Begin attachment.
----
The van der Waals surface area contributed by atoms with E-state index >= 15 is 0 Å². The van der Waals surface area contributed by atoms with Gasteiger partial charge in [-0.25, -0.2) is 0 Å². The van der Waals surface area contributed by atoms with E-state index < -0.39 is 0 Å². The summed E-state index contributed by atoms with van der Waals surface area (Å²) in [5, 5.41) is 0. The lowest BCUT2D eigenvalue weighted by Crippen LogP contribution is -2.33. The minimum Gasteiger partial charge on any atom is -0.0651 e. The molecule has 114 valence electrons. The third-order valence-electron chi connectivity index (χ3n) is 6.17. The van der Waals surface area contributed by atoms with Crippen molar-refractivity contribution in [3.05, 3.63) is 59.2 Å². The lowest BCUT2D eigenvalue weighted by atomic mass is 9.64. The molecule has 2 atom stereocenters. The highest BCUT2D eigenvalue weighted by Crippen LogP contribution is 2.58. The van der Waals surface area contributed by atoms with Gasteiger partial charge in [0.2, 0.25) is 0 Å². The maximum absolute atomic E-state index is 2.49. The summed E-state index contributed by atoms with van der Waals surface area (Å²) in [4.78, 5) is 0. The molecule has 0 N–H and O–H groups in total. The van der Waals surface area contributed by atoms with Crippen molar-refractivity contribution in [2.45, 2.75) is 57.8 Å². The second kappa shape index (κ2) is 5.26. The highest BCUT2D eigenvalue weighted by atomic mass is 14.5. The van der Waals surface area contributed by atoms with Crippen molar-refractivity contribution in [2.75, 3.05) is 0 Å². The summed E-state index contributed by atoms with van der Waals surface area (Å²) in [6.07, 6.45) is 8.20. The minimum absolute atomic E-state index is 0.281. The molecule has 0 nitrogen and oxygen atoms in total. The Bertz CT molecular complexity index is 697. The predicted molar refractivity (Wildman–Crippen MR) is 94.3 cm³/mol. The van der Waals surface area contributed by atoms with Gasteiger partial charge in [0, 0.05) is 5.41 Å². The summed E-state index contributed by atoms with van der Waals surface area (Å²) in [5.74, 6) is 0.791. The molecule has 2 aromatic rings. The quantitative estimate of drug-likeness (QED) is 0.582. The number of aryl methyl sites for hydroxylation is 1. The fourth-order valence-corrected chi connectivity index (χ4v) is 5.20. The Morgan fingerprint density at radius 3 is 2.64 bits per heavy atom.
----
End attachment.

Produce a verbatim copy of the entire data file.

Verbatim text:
The van der Waals surface area contributed by atoms with E-state index >= 15 is 0 Å². The van der Waals surface area contributed by atoms with Gasteiger partial charge in [-0.25, -0.2) is 0 Å². The van der Waals surface area contributed by atoms with E-state index < -0.39 is 0 Å². The summed E-state index contributed by atoms with van der Waals surface area (Å²) in [5, 5.41) is 0. The lowest BCUT2D eigenvalue weighted by Crippen LogP contribution is -2.33. The minimum Gasteiger partial charge on any atom is -0.0651 e. The molecule has 114 valence electrons. The third-order valence-electron chi connectivity index (χ3n) is 6.17. The van der Waals surface area contributed by atoms with Crippen molar-refractivity contribution in [3.05, 3.63) is 59.2 Å². The lowest BCUT2D eigenvalue weighted by atomic mass is 9.64. The molecule has 2 atom stereocenters. The highest BCUT2D eigenvalue weighted by Crippen LogP contribution is 2.58. The van der Waals surface area contributed by atoms with Gasteiger partial charge in [0.2, 0.25) is 0 Å². The maximum absolute atomic E-state index is 2.49. The summed E-state index contributed by atoms with van der Waals surface area (Å²) in [4.78, 5) is 0. The molecule has 0 N–H and O–H groups in total. The van der Waals surface area contributed by atoms with Crippen molar-refractivity contribution in [2.45, 2.75) is 57.8 Å². The second kappa shape index (κ2) is 5.26. The highest BCUT2D eigenvalue weighted by atomic mass is 14.5. The van der Waals surface area contributed by atoms with Crippen molar-refractivity contribution in [2.75, 3.05) is 0 Å². The summed E-state index contributed by atoms with van der Waals surface area (Å²) in [6.07, 6.45) is 8.20. The minimum absolute atomic E-state index is 0.281. The molecule has 0 nitrogen and oxygen atoms in total. The Bertz CT molecular complexity index is 697. The predicted molar refractivity (Wildman–Crippen MR) is 94.3 cm³/mol. The van der Waals surface area contributed by atoms with Gasteiger partial charge in [0, 0.05) is 5.41 Å². The summed E-state index contributed by atoms with van der Waals surface area (Å²) in [5.74, 6) is 0.791. The molecule has 2 aromatic rings. The quantitative estimate of drug-likeness (QED) is 0.582. The number of aryl methyl sites for hydroxylation is 1. The fourth-order valence-corrected chi connectivity index (χ4v) is 5.20. The Morgan fingerprint density at radius 3 is 2.64 bits per heavy atom.